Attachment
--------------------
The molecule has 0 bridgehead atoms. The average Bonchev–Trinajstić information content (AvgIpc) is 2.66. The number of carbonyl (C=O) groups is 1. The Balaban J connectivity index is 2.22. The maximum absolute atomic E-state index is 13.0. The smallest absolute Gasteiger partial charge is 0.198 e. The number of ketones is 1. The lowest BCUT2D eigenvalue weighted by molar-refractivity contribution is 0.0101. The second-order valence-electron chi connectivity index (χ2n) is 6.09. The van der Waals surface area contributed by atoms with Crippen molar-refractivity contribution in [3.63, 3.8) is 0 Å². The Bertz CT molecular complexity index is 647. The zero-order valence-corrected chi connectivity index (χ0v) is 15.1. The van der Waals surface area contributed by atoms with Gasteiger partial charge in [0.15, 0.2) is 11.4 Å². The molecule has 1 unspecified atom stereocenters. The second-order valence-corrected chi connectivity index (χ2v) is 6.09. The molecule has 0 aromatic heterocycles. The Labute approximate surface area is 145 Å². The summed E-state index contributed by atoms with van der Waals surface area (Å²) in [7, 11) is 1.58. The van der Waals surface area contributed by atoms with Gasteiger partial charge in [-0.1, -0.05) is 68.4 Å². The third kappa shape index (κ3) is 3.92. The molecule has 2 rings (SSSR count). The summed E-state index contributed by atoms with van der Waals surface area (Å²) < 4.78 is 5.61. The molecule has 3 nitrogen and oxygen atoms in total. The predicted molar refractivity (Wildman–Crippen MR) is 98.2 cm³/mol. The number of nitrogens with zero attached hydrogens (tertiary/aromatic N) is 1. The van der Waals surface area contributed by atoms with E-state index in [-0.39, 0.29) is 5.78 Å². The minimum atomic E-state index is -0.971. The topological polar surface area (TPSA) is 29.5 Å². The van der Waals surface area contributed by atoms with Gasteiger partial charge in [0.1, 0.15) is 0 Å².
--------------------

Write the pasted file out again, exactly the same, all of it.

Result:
The molecule has 0 bridgehead atoms. The average Bonchev–Trinajstić information content (AvgIpc) is 2.66. The number of carbonyl (C=O) groups is 1. The Balaban J connectivity index is 2.22. The maximum absolute atomic E-state index is 13.0. The smallest absolute Gasteiger partial charge is 0.198 e. The number of ketones is 1. The lowest BCUT2D eigenvalue weighted by molar-refractivity contribution is 0.0101. The second-order valence-electron chi connectivity index (χ2n) is 6.09. The van der Waals surface area contributed by atoms with Crippen molar-refractivity contribution in [3.63, 3.8) is 0 Å². The Bertz CT molecular complexity index is 647. The zero-order valence-corrected chi connectivity index (χ0v) is 15.1. The van der Waals surface area contributed by atoms with Gasteiger partial charge in [0.15, 0.2) is 11.4 Å². The molecule has 1 unspecified atom stereocenters. The second-order valence-corrected chi connectivity index (χ2v) is 6.09. The molecule has 0 aromatic heterocycles. The Labute approximate surface area is 145 Å². The summed E-state index contributed by atoms with van der Waals surface area (Å²) in [7, 11) is 1.58. The van der Waals surface area contributed by atoms with Gasteiger partial charge in [-0.1, -0.05) is 68.4 Å². The third kappa shape index (κ3) is 3.92. The molecule has 2 rings (SSSR count). The summed E-state index contributed by atoms with van der Waals surface area (Å²) < 4.78 is 5.61. The molecule has 3 nitrogen and oxygen atoms in total. The predicted molar refractivity (Wildman–Crippen MR) is 98.2 cm³/mol. The number of nitrogens with zero attached hydrogens (tertiary/aromatic N) is 1. The van der Waals surface area contributed by atoms with E-state index in [-0.39, 0.29) is 5.78 Å². The minimum atomic E-state index is -0.971. The topological polar surface area (TPSA) is 29.5 Å². The van der Waals surface area contributed by atoms with Gasteiger partial charge in [0.1, 0.15) is 0 Å².